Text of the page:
“Stalking: Know It. Name It. Stop It.”

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  Southwest Iowa Families Shares

Community Stalking Awareness Campaign

Clarinda, IA —January is National Stalking Awareness Month, a time to focus on a crime that affected 7.5 million victims in one year. The theme—“Stalking: Know It. Name It. Stop It.”— challenges the nation to fight this dangerous crime by learning more about it. Stalking is a crime in all 50 states, the U.S. Territories and the District of Columbia, yet many victims and criminal justice professionals underestimate its seriousness and impact. In one of five cases, stalkers use weapons to harm or threaten victims, and stalking is one of the significant risk factors for femicide (homicide of women) in abusive relationships.   Victims suffer anxiety, social dysfunction, and severe depression at much higher rates than the general population, and many lose time from work or have to move as a result of their victimization.   Stalking is difficult to recognize, investigate, and prosecute. Unlike other crimes, stalking is not a single, easily identifiable crime but a series of acts, a course of conduct directed at a specific person that would cause that person fear. Stalking may take many forms, such as assaults, threats, vandalism, burglary, or animal abuse, as well as unwanted cards, calls, gifts, or visits. One in four victims reports that the stalker uses technology, such as computers, global positioning system devices, or hidden cameras, to track the victim’s daily activities. Stalkers fit no standard psychological profile, and many stalkers follow their victims from one jurisdiction to another, making it difficult for authorities to investigate and prosecute their crimes.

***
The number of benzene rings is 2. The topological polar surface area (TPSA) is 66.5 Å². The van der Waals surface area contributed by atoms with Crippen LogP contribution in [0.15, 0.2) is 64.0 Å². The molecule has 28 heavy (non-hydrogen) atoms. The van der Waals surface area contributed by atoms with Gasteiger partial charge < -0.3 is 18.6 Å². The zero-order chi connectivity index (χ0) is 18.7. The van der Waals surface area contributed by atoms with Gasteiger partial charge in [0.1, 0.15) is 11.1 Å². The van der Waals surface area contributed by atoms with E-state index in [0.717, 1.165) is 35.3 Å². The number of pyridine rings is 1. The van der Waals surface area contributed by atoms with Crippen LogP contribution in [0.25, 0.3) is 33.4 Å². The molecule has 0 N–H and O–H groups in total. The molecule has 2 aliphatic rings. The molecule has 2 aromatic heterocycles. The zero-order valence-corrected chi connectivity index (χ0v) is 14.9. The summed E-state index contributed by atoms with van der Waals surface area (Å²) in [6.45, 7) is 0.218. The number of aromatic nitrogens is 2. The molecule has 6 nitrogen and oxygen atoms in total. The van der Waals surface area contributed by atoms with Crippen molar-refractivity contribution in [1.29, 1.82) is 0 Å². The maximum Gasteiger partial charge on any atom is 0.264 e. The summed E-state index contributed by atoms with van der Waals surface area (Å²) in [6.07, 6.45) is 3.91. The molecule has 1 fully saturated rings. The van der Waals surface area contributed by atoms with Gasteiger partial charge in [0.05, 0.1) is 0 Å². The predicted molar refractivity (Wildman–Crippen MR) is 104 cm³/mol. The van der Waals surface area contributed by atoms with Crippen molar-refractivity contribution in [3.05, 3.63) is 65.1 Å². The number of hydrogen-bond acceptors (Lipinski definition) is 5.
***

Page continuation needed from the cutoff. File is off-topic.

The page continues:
Recent Statistics reveal:

  • 7.5 million people are stalked in one year in the United States.
  • 15% of women and 6% of men have experienced stalking victimization at some point during their lifetime in which they felt very fearful or believed that they or someone close to them would be harmed or killed.
  • The majority of stalking victims are stalked by someone they know: 61% of female victims and 44% of male victims of stalking are stalked by a current or former intimate partner, 25% of female victims and 32% of male victims are stalked by an acquaintance.
  • About half of all victims of stalking indicated that they were stalked before the age of 25. About 14% of female victims and 16% of male victims experienced stalking between the ages of 11 and 17.
  • Approaching the victim or showing up in places when the victim didn’t want them to be there; making unwanted telephone calls; leaving the victim unwanted messages (text or voice); and watching or following the victim from a distance, or spying on the victim with a listening device, camera, or global positioning system were the most commonly reported stalker tactics by both female and male victims of stalking. [Matthew J. Breiding et al., “Prevalence and Characteristics of Sexual Violence, Stalking, and Intimate Partner Violence Victimization – National Intimate Partner and Sexual Violence Survey, United States, 2011”, Centers for Disease Control and Prevention Morbidity and Mortality Weekly Report, Vol. 63, No. 8 (2014)]
  • 46% of stalking victims experience at least one unwanted contact per week.
  • 11% of stalking victims have been stalked for 5 years or more. [Katrina Baum et al., “Stalking Victimization in the United States,” (Washington, DC: Bureau of Justice Statistics, 2009).]

 

If you are concerned about being stalked, contact your local law enforcement agency, Phoenix House Victims’ Services at 712-328-0266 or toll free at 1-888-612-0266, or Southwest Iowa Families at (712) 542-3501 or toll free at 1-888-486-9599 for support or resources.

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